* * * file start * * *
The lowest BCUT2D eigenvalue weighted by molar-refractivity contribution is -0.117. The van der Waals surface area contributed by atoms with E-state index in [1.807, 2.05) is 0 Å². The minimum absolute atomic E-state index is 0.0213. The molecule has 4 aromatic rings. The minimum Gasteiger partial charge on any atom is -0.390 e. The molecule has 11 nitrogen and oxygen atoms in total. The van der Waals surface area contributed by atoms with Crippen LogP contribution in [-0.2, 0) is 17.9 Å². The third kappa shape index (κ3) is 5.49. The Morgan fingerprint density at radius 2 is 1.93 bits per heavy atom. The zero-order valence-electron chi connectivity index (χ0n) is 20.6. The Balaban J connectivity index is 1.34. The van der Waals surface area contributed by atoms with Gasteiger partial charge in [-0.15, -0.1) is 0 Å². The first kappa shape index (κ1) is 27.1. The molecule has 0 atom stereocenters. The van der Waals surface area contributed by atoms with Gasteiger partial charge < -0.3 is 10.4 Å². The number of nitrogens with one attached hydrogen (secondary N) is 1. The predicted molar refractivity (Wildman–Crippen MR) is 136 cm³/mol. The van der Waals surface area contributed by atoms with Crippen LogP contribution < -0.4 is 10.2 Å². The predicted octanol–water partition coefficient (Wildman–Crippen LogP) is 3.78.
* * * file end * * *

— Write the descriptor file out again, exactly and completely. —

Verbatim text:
The lowest BCUT2D eigenvalue weighted by molar-refractivity contribution is -0.117. The van der Waals surface area contributed by atoms with E-state index in [1.807, 2.05) is 0 Å². The minimum absolute atomic E-state index is 0.0213. The molecule has 4 aromatic rings. The minimum Gasteiger partial charge on any atom is -0.390 e. The molecule has 11 nitrogen and oxygen atoms in total. The van der Waals surface area contributed by atoms with Crippen LogP contribution in [-0.2, 0) is 17.9 Å². The third kappa shape index (κ3) is 5.49. The Morgan fingerprint density at radius 2 is 1.93 bits per heavy atom. The zero-order valence-electron chi connectivity index (χ0n) is 20.6. The Balaban J connectivity index is 1.34. The van der Waals surface area contributed by atoms with Gasteiger partial charge in [-0.15, -0.1) is 0 Å². The first kappa shape index (κ1) is 27.1. The molecule has 0 atom stereocenters. The van der Waals surface area contributed by atoms with Gasteiger partial charge < -0.3 is 10.4 Å². The number of nitrogens with one attached hydrogen (secondary N) is 1. The predicted molar refractivity (Wildman–Crippen MR) is 136 cm³/mol. The van der Waals surface area contributed by atoms with Crippen LogP contribution < -0.4 is 10.2 Å². The predicted octanol–water partition coefficient (Wildman–Crippen LogP) is 3.78.